Thomas Ceccon Smashes World Record; David Popovici Swims Fastest 200 Free in 10 Years

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The 19th FINA World Championships saw its first world record Monday night in the Hungarian capital as Italy’s Thomas Ceccon won the nation’s third gold medal of the week, while Romania’s David Popovici swam the fastest 200 freestyle time in ten years en route to a world junior record at age 17.

Men’s 200 Freestyle – David Popovici Answers the Hype With Other Worldly 1:43.21
Swimming might have just found its next superstar. At 17, David Popovici of Romania threw down a 1:43.21 in the final of the 200 freestyle to win his first ever international medal at the World Championships in Budapest.

Popovici, who burst onto the scene last year as a 16-year-old when he swam a 47.30 at the European Juniors, followed that up with the fastest 200 freestyle anyone has swum in 10 years. His time puts him fourth all-time, behind Paul Biedermann, Michael Phelps, and Yannick Agnel.

Popovici, who trains with coach Adrian Radulescu had shown a lot of speed in the first two rounds, and in the final when he turned at 49.96, he didn’t look like he had overexerted himself. In fact, he was hoping to be out a little slower than sub-50.

And it was on the third lap where he pressed on the gas, pulling away from Great Britain’s Tom Dean, who flipped at 49.81. Popovici split a 26.31 on the third 50, and did not let up his lead, splitting a 26.9 on the last 50.

Popovici is the first male swimmer representing Romania to win a gold medal at the world aquatics championships and is the second-youngest swimmer (17 years and 278 days old) to win the men’s 200m freestyle at the world aquatics championships, after Tim Shaw (USA, 17y-256d) in 1975.

Popovici’s teenage success has been compared to that of Ian Thorpe, who was an Olympic champion and world record holder before his 18th birthday some two decades ago.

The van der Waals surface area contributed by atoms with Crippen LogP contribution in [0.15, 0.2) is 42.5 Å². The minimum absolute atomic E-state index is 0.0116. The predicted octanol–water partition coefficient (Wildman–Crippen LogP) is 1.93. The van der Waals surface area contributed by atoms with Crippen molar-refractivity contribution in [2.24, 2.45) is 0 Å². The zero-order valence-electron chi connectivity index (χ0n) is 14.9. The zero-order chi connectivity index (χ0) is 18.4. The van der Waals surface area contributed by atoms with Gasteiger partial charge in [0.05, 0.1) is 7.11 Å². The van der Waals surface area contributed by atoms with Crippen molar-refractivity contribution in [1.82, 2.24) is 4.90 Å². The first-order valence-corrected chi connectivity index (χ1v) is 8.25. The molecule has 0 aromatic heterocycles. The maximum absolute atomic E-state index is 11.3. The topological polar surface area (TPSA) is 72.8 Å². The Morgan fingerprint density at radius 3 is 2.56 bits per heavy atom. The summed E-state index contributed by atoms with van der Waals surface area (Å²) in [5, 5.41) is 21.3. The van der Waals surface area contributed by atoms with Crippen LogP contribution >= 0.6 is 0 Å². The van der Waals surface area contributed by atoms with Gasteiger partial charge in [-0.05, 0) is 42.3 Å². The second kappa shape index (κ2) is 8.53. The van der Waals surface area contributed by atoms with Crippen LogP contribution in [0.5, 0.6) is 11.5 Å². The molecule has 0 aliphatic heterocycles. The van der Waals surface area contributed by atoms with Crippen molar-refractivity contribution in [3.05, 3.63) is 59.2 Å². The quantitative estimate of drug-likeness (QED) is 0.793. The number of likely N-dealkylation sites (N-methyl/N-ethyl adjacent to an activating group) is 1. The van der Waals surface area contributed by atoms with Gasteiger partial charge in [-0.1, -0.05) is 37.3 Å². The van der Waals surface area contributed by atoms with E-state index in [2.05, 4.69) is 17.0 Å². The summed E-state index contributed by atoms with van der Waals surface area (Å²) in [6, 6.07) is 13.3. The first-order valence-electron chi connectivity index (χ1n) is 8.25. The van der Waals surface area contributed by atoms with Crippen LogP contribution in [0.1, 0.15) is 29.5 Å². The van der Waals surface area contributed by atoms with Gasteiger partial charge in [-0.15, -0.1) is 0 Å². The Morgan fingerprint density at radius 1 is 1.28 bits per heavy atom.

The race was notably without last year’s silver medalist in Great Britain’s Duncan Scott, who contracted COVID right before the meet, but the two will meet in mid-August in Rome at the European Championships.

Korea’s Hwang Sunwoo, who is another future star in the sport at just 19-years-old currently, won his first international long course medal with a silver at 1:44.47, while Dean backed up his surprising Olympic gold medal with a 1:44.98.

Women’s 1500 Freestyle – Katie Ledecky Reclaims World Title In League of Her Own

For the fourth time, Katie Ledecky of the United States was the world champion in the 1500 freestyle, winning Monday night in Budapest with a 15:30.15. Ledecky was under her world record pace through 500 meters but couldn’t hold on to it as the race progressed, but she was far enough in front of the rest of the world. Ledecky wins her second gold of the meet after the 400 on Saturday night, giving coach Anthony Nesty his third gold in three days after Caeleb Dressel’s 50 fly win last night.

Fellow American Katie Grimes, age 16, won her first international medal with a silver at 15:44.89. It was a dejavu moment for Ledecky, who went 1-2 last year with Grimes’ former training partner Erica Sullivan at the Olympics. Grimes lowered her best time from 15:51 and now sits ninth all-time.

Grimes, 16 years and 163 days old, is the second-youngest medallist in this event at the world aquatics championships, after Katie Ledecky claimed gold at age 16 years and 135 days in 2013.

Australia’s Lani Pallister won her first international senior medal at 15:48.96 for bronze. It was in this pool in 2019 that Pallister was the world junior champion where she was named swimmer of the championships. Pallister nearly won her first medal in the 400 on Saturday, but was out-touched at the last stroke. She rebounded to lower her best time from 15:55 to 15:48 to get third.

Pallister is the first Australian medallist in this event at the world aquatics championships. The women’s 1500m freestyle was the only women’s event in which an Australian swimmer had not reached the podium at the worlds.

Women’s 100 Backstroke – Regan Smith Dethrones Kylie Masse in Quest of Threepeat

American Regan Smith won a tight duel with Canadian Kylie Masse in the 100 back final with a 58.22 to Masse’s 58.40. Masse had come in as the two-time defending champion, winning in 2017 and in 2019, while Smith was the top seed gunning for the world record of 57.45 set last year by Australia’s Kaylee McKeown.